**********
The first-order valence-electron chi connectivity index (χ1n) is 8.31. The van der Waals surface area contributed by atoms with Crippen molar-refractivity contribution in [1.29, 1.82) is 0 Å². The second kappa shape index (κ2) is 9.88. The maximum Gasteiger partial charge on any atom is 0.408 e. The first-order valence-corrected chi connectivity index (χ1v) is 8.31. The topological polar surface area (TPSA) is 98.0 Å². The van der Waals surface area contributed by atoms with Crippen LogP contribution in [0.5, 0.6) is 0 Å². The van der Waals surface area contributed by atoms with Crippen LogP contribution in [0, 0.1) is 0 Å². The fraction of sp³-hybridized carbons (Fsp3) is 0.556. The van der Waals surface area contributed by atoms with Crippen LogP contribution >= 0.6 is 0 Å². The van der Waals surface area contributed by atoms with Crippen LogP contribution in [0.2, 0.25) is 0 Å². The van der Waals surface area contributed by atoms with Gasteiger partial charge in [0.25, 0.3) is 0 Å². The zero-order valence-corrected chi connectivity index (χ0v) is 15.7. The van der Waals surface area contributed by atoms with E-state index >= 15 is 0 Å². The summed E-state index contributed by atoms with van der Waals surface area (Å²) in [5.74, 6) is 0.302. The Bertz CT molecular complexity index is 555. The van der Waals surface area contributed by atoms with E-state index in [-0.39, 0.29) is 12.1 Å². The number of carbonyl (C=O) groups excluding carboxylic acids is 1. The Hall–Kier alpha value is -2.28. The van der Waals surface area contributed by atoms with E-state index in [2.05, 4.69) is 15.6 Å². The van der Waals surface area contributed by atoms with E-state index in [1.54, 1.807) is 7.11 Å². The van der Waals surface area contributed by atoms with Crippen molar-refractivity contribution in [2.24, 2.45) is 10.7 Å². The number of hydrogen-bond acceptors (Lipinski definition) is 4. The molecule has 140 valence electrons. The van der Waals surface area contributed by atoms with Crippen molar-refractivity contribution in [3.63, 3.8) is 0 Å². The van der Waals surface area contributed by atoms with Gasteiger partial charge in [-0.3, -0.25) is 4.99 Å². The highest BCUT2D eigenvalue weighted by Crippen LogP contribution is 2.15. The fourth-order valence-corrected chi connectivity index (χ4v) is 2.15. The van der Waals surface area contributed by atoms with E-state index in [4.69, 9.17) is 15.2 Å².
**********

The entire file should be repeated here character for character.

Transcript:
The first-order valence-electron chi connectivity index (χ1n) is 8.31. The van der Waals surface area contributed by atoms with Crippen molar-refractivity contribution in [1.29, 1.82) is 0 Å². The second kappa shape index (κ2) is 9.88. The maximum Gasteiger partial charge on any atom is 0.408 e. The first-order valence-corrected chi connectivity index (χ1v) is 8.31. The topological polar surface area (TPSA) is 98.0 Å². The van der Waals surface area contributed by atoms with Crippen LogP contribution in [0.5, 0.6) is 0 Å². The van der Waals surface area contributed by atoms with Crippen LogP contribution in [0, 0.1) is 0 Å². The fraction of sp³-hybridized carbons (Fsp3) is 0.556. The van der Waals surface area contributed by atoms with Crippen LogP contribution >= 0.6 is 0 Å². The van der Waals surface area contributed by atoms with Crippen LogP contribution in [0.2, 0.25) is 0 Å². The van der Waals surface area contributed by atoms with Gasteiger partial charge in [0.25, 0.3) is 0 Å². The zero-order valence-corrected chi connectivity index (χ0v) is 15.7. The van der Waals surface area contributed by atoms with E-state index >= 15 is 0 Å². The summed E-state index contributed by atoms with van der Waals surface area (Å²) in [5.74, 6) is 0.302. The Bertz CT molecular complexity index is 555. The van der Waals surface area contributed by atoms with E-state index in [-0.39, 0.29) is 12.1 Å². The number of carbonyl (C=O) groups excluding carboxylic acids is 1. The Hall–Kier alpha value is -2.28. The van der Waals surface area contributed by atoms with E-state index in [2.05, 4.69) is 15.6 Å². The van der Waals surface area contributed by atoms with E-state index in [1.54, 1.807) is 7.11 Å². The van der Waals surface area contributed by atoms with Crippen molar-refractivity contribution in [2.24, 2.45) is 10.7 Å². The number of hydrogen-bond acceptors (Lipinski definition) is 4. The molecule has 140 valence electrons. The van der Waals surface area contributed by atoms with Crippen molar-refractivity contribution in [3.63, 3.8) is 0 Å². The van der Waals surface area contributed by atoms with Gasteiger partial charge in [-0.3, -0.25) is 4.99 Å². The highest BCUT2D eigenvalue weighted by Crippen LogP contribution is 2.15. The fourth-order valence-corrected chi connectivity index (χ4v) is 2.15. The van der Waals surface area contributed by atoms with E-state index in [4.69, 9.17) is 15.2 Å².